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Let $X$ be a discrete space and $\beta X$ its Stone-Čech-compactification, given by $\overline{\iota(X)}$ where $$ \iota:\ X \to \prod_{f \in C(X,[0,1])} [0,1],\quad x \mapsto (f(x))_{f \in C(X,[0,1])}. $$ I have already proven that the linear span of idempotent functions in $C_b(X,\mathbb R)$ lies dense in $C_b(X,\mathbb R)$ (in sup-norm). Since $X$ is discrete these are only the bounded functions. How can I use this fact to prove that $\beta X$ is totally disconnected, i.e. the connected components consist of only one point ?

It would also be sufficient to prove that $\beta X$ is totally separated, i.e. if $x \neq y$ in $\beta X$ then there is a clopen $C \subset \beta X$ s.t. $y \notin C \ni x$.

I would appreciacte some hints, in particular why we need idempotent functions.

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I'm a bit confused here, but isn't $X=\beta X$? –  Gina Jan 3 at 12:12
    
$\beta X$, as a set, constists of all tupels $(f(x))_{f \in C(X,[0,1])}$ where $x \in X$. –  André Jan 3 at 12:15
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I think you meant to say that $\beta X$ is the closure of that set. Because given any point $x$ in $X$ there exist a function that give $1$ to that point and $0$ to the rest (continuous since $X$ is discrete), which means that there exist an open set containing only $i(x)$ and no other point in $i(X)$. So if you have $\beta X$ being just merely $i(X)$ rather than the closure, then $\beta X$ is discrete and have the same cardinality as $X$, ie. $X=\beta X$. –  Gina Jan 3 at 12:27
    
Oh yes, sorry. You are absolutely right. –  André Jan 3 at 13:07
    
Um, can you explain what idempotent function is? It isn't the usual idempotent isn't it (ie. self-composition is the same as itself)? –  Gina Jan 3 at 20:00

1 Answer 1

First of all, identify $X$ with its image $\iota(X)$ in $\beta X$. Now, remember the universal property for $\beta X$:

For every $f\in C_b(X,\mathbb{R})$, there exists a unique $\overline{f}\in C(\beta X,\mathbb{R})$ extending $f$.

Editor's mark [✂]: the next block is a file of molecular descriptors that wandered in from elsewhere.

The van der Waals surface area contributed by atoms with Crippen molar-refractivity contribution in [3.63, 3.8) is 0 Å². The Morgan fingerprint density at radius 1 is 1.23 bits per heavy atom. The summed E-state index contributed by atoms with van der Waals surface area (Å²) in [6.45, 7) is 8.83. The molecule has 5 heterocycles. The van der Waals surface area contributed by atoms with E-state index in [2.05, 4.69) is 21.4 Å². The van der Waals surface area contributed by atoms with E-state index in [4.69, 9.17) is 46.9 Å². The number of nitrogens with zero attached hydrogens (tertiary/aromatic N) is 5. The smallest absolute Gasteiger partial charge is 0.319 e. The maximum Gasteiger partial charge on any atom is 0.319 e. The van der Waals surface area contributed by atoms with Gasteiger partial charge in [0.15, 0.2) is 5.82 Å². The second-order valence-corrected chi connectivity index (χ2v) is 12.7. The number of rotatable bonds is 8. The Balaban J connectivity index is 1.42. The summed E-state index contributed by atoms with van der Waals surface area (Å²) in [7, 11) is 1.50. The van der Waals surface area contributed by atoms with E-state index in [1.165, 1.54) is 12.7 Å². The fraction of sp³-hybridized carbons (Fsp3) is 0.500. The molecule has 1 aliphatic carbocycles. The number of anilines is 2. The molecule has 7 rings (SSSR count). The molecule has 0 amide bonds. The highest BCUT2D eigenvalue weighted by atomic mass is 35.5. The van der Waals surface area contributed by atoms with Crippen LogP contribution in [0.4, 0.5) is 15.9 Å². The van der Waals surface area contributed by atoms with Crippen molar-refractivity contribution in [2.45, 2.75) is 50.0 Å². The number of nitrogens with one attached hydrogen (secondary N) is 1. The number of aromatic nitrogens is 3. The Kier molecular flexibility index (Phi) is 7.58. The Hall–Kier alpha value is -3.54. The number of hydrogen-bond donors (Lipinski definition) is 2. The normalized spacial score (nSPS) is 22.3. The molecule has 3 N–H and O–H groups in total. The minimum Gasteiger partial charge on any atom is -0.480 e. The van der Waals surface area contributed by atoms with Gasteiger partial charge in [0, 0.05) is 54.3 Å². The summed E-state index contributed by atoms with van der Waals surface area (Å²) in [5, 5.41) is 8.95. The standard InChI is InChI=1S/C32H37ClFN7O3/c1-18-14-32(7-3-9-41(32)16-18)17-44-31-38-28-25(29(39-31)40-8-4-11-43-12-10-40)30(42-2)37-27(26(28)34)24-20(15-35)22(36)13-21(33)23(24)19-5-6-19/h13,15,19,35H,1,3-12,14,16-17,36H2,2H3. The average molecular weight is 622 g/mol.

Notice that, if $f\in C_b(X,\mathbb{R})$ is idempotent, then so is its extension $\overline{f}\in C(\beta X,\mathbb{R})$ (to prove this, use the facts that $\mathbb{R}$ is Hausdorff and $X$ is dense in $\beta X$). Also, since $X$ is dense in $\beta X$, then, for any $F,G\in C(\beta X,\mathbb{R})$, we have $$\sup\left\{|F(x)-G(x)|:x\in\beta X\right\}=\sup\left\{|F(x)-G(x)|:x\in X\right\}.$$

With that, we conclude that the linear span of the idempotents is dense in $C(\beta X,\mathbb{R})$ with sup-norm.

Now, let $x\neq y$ in $\beta X$. By the above assertion (and Urysohn's Lemma), there exists an idempotent $g\in C(\beta X,\mathbb{R})$ such that $g(x)\neq g(y)$. It follows easily that, for any subset $Y\subseteq \beta X$ containing $x$ and $y$, we have $g(Y)=\left\{0,1\right\}$, which is disconnected. Since $g$ is continuous, $Y$ cannot be connected.

Concluding, any subset of $\beta X$ with 2 or more elements cannot be connected. This means that $\beta X$ is totally disconnected.


This is a particular case of a more general property: If $A$ is any Banach algebra in which the linear span of the idempotents is dense, then its spectrum (if not empty) is totally disconnected (if we change $\mathbb{R}$ by $\mathbb{C}$, but this is not a problem...). In the problem you gave, $A=C_b(X,\mathbb{R})\sim C(\beta X,\mathbb{R})$ and its spectrum is (homeomorphic to) $\beta X$.

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